Respondent has rights and legitimate interests in the <> domain name.  Respondent created the domain name in July 26, 2000 with the intention of creating a website that would create an online clearinghouse for donations of surplus goods to nonprofit.  Respondent has created business cards, a business proposal and financial model, and letterhead all relating to the <> domain name.


Complainant has not demonstrated Respondent’s bad faith registration or use of the disputed domain name in any manner. 



Complainant has failed to meet  ICANN Policy ¶ 4(a)(i).



Paragraph 15(a) of the Rules instructs this Panel to "decide a complaint on the basis of the statements and documents submitted in accordance with the Policy, these Rules and any rules and principles of law that it deems applicable."


Paragraph 4(a) of the Policy requires that Complainant must prove each of the following three elements to obtain an order that a domain name should be cancelled or transferred:


(1)  the domain name registered by Respondent is identical or confusingly similar to a trademark or service mark in which Complainant has rights; and

(2)  Respondent has no rights or legitimate interests in respect of the domain name; and

(3)  the domain name has been registered and is being used in bad faith.


Identical and/or Confusingly Similar


Respondent contends that Complainant has failed to meet its Policy ¶ 4(a)(i) burden because Complainant has not demonstrated any rights in the COLLECTIVE GOODS mark.  Complainant’s only assertion of rights in the mark stem from a trademark application and the statement that Complainant offers “services and goods under the name Collective Goods.” See Compl., at 4. Panels have held that pending trademark applications do not establish rights in a mark under Policy ¶ 4(a)(i).  See Amsec Enters., L.C. v. McCall, D2001-0083 (WIPO Apr. 3, 2001) (“Complainant’s pending applications do not establish any enforceable rights until registration issues.”); see also ValueVapor LLC v. Vicki Oxman, FA 1542157 (Forum Mar. 20, 2014) (denying Complainant’s rights under Policy ¶ 4(a)(i) as “[t]here is no evidence of a registered trademark and it has long been held that a pending application for registration is not sufficient to prove trademark rights.”).  This Panel finds that Complainant has failed to establish its rights in the COLLECTIVE GOODS mark through not registering the mark and failing to produce evidence that it conducted business using the mark.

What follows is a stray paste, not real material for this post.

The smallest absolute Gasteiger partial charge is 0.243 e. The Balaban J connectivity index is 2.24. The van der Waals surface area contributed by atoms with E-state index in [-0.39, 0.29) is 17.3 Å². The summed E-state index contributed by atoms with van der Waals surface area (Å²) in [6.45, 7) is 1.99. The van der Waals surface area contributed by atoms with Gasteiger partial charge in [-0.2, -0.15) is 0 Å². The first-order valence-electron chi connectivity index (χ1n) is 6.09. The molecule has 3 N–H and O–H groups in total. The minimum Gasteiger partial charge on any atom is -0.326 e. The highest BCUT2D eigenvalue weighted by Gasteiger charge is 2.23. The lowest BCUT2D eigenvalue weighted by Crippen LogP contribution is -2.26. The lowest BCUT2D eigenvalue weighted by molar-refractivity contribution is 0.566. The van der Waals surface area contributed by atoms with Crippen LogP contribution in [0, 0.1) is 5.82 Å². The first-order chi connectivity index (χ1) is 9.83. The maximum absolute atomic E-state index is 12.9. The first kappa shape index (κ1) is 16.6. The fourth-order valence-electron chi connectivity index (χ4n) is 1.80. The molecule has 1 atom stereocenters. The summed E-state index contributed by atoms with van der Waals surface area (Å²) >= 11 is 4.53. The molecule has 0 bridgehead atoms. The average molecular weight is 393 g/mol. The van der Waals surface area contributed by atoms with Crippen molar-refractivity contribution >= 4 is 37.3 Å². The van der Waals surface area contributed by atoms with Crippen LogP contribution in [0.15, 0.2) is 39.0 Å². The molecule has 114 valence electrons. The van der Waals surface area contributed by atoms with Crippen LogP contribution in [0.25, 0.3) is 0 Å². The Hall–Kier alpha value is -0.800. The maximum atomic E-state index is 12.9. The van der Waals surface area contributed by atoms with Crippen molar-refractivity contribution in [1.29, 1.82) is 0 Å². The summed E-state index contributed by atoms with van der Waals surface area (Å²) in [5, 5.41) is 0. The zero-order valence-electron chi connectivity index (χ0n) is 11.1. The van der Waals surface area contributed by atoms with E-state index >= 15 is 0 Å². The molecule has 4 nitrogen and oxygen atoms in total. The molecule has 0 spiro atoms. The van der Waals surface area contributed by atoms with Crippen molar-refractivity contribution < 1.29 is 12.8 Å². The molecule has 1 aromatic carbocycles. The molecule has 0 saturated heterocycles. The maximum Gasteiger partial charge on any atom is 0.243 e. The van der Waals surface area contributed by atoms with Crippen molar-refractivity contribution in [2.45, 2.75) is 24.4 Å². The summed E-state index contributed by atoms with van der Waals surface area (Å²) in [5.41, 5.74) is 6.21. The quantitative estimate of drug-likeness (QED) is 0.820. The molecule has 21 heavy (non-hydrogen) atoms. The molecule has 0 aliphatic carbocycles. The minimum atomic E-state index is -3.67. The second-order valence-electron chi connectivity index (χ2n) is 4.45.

The Panel concludes that Complainant has not satisfied Policy ¶ 4(a)(i), the Panel declines to analyze the other two elements of the Policy.  See Creative Curb v. Edgetec Int’l Pty. Ltd., FA 116765 (Nat. Arb. Forum Sept. 20, 2002) (finding that because the complainant must prove all three elements under the Policy, the complainant’s failure to prove one of the elements makes further inquiry into the remaining element unnecessary); see also Hugo Daniel Barbaca Bejinha v. Whois Guard Protected, FA 836538 (Nat. Arb. Forum Dec. 28, 2006) (deciding not to inquire into the respondent’s rights or legitimate interests or its registration and use in bad faith where the complainant could not satisfy the requirements of Policy ¶ 4(a)(i)).



Having not established all three elements required under the ICANN Policy, the Panel concludes that relief shall be DENIED.


Accordingly, it is Ordered that the <> domain name REMAIN WITH Respondent.



Hon. Nelson A Diaz, Panelist

Dated:  March 31, 2016